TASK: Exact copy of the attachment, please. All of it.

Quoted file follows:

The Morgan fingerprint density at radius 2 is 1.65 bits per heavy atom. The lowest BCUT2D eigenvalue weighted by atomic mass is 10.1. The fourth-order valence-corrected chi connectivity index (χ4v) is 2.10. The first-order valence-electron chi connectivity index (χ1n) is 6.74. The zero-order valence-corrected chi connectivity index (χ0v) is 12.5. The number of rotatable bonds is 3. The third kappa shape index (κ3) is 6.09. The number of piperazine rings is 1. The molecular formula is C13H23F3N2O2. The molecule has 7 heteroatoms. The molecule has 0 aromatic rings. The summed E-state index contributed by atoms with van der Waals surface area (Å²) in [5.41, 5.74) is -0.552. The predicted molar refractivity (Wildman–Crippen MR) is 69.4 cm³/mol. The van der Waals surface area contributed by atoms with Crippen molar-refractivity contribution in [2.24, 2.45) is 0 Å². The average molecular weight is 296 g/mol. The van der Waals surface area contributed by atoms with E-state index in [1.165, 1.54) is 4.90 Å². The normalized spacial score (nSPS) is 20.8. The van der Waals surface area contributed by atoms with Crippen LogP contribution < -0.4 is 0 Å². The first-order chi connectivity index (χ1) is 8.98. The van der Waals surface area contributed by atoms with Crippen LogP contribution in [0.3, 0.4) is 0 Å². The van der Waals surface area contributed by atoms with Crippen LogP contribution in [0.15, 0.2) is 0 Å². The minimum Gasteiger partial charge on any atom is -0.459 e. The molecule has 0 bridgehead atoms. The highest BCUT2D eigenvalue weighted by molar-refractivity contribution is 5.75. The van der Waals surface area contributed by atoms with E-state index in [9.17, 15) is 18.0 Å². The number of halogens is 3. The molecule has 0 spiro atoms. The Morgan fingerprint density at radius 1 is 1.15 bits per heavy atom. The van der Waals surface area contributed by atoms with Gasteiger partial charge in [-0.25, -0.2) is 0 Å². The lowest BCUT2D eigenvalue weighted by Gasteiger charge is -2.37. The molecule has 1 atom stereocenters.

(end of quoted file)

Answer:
The Morgan fingerprint density at radius 2 is 1.65 bits per heavy atom. The lowest BCUT2D eigenvalue weighted by atomic mass is 10.1. The fourth-order valence-corrected chi connectivity index (χ4v) is 2.10. The first-order valence-electron chi connectivity index (χ1n) is 6.74. The zero-order valence-corrected chi connectivity index (χ0v) is 12.5. The number of rotatable bonds is 3. The third kappa shape index (κ3) is 6.09. The number of piperazine rings is 1. The molecular formula is C13H23F3N2O2. The molecule has 7 heteroatoms. The molecule has 0 aromatic rings. The summed E-state index contributed by atoms with van der Waals surface area (Å²) in [5.41, 5.74) is -0.552. The predicted molar refractivity (Wildman–Crippen MR) is 69.4 cm³/mol. The van der Waals surface area contributed by atoms with Crippen molar-refractivity contribution in [2.24, 2.45) is 0 Å². The average molecular weight is 296 g/mol. The van der Waals surface area contributed by atoms with E-state index in [1.165, 1.54) is 4.90 Å². The normalized spacial score (nSPS) is 20.8. The van der Waals surface area contributed by atoms with Crippen LogP contribution < -0.4 is 0 Å². The first-order chi connectivity index (χ1) is 8.98. The van der Waals surface area contributed by atoms with Crippen LogP contribution in [0.3, 0.4) is 0 Å². The van der Waals surface area contributed by atoms with Crippen LogP contribution in [0.15, 0.2) is 0 Å². The minimum Gasteiger partial charge on any atom is -0.459 e. The molecule has 0 bridgehead atoms. The highest BCUT2D eigenvalue weighted by molar-refractivity contribution is 5.75. The van der Waals surface area contributed by atoms with E-state index in [9.17, 15) is 18.0 Å². The number of halogens is 3. The molecule has 0 spiro atoms. The Morgan fingerprint density at radius 1 is 1.15 bits per heavy atom. The van der Waals surface area contributed by atoms with Gasteiger partial charge in [-0.25, -0.2) is 0 Å². The lowest BCUT2D eigenvalue weighted by Gasteiger charge is -2.37. The molecule has 1 atom stereocenters.